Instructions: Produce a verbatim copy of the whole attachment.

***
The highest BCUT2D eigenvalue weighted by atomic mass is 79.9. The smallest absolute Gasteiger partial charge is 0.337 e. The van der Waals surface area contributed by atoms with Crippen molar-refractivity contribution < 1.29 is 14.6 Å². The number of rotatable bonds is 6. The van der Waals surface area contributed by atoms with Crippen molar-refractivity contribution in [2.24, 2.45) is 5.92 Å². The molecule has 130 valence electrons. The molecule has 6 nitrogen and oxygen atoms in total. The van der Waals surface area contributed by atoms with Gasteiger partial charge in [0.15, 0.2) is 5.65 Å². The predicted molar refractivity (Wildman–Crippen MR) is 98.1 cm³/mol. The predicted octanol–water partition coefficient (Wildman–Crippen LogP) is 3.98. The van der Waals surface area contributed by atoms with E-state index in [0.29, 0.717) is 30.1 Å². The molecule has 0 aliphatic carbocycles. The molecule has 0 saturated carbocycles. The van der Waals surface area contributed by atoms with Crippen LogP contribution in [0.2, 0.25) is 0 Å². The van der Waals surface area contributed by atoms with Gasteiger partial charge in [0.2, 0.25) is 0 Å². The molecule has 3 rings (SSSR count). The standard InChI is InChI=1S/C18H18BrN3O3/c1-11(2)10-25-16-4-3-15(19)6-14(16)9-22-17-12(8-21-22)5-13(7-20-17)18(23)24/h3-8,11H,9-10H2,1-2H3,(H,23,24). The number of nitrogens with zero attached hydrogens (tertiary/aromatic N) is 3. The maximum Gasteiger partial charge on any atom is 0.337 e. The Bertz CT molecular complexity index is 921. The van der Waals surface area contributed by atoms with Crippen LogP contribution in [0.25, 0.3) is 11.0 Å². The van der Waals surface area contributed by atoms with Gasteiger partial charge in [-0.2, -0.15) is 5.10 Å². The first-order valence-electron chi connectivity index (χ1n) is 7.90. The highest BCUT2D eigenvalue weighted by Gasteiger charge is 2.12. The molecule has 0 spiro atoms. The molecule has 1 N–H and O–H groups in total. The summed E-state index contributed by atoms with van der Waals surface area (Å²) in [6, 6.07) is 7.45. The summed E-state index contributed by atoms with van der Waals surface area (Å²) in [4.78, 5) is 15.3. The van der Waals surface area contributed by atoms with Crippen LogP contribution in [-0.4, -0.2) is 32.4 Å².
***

The highest BCUT2D eigenvalue weighted by atomic mass is 79.9. The smallest absolute Gasteiger partial charge is 0.337 e. The van der Waals surface area contributed by atoms with Crippen molar-refractivity contribution < 1.29 is 14.6 Å². The number of rotatable bonds is 6. The van der Waals surface area contributed by atoms with Crippen molar-refractivity contribution in [2.24, 2.45) is 5.92 Å². The molecule has 130 valence electrons. The molecule has 6 nitrogen and oxygen atoms in total. The van der Waals surface area contributed by atoms with Gasteiger partial charge in [0.15, 0.2) is 5.65 Å². The predicted molar refractivity (Wildman–Crippen MR) is 98.1 cm³/mol. The predicted octanol–water partition coefficient (Wildman–Crippen LogP) is 3.98. The van der Waals surface area contributed by atoms with E-state index in [0.29, 0.717) is 30.1 Å². The molecule has 0 aliphatic carbocycles. The molecule has 0 saturated carbocycles. The van der Waals surface area contributed by atoms with Crippen LogP contribution in [0.2, 0.25) is 0 Å². The van der Waals surface area contributed by atoms with Gasteiger partial charge in [0.2, 0.25) is 0 Å². The molecule has 3 rings (SSSR count). The standard InChI is InChI=1S/C18H18BrN3O3/c1-11(2)10-25-16-4-3-15(19)6-14(16)9-22-17-12(8-21-22)5-13(7-20-17)18(23)24/h3-8,11H,9-10H2,1-2H3,(H,23,24). The number of nitrogens with zero attached hydrogens (tertiary/aromatic N) is 3. The maximum Gasteiger partial charge on any atom is 0.337 e. The Bertz CT molecular complexity index is 921. The van der Waals surface area contributed by atoms with Crippen LogP contribution in [0.25, 0.3) is 11.0 Å². The van der Waals surface area contributed by atoms with Gasteiger partial charge in [-0.2, -0.15) is 5.10 Å². The first-order valence-electron chi connectivity index (χ1n) is 7.90. The highest BCUT2D eigenvalue weighted by Gasteiger charge is 2.12. The molecule has 0 spiro atoms. The molecule has 1 N–H and O–H groups in total. The summed E-state index contributed by atoms with van der Waals surface area (Å²) in [6, 6.07) is 7.45. The summed E-state index contributed by atoms with van der Waals surface area (Å²) in [4.78, 5) is 15.3. The van der Waals surface area contributed by atoms with Crippen LogP contribution in [-0.4, -0.2) is 32.4 Å².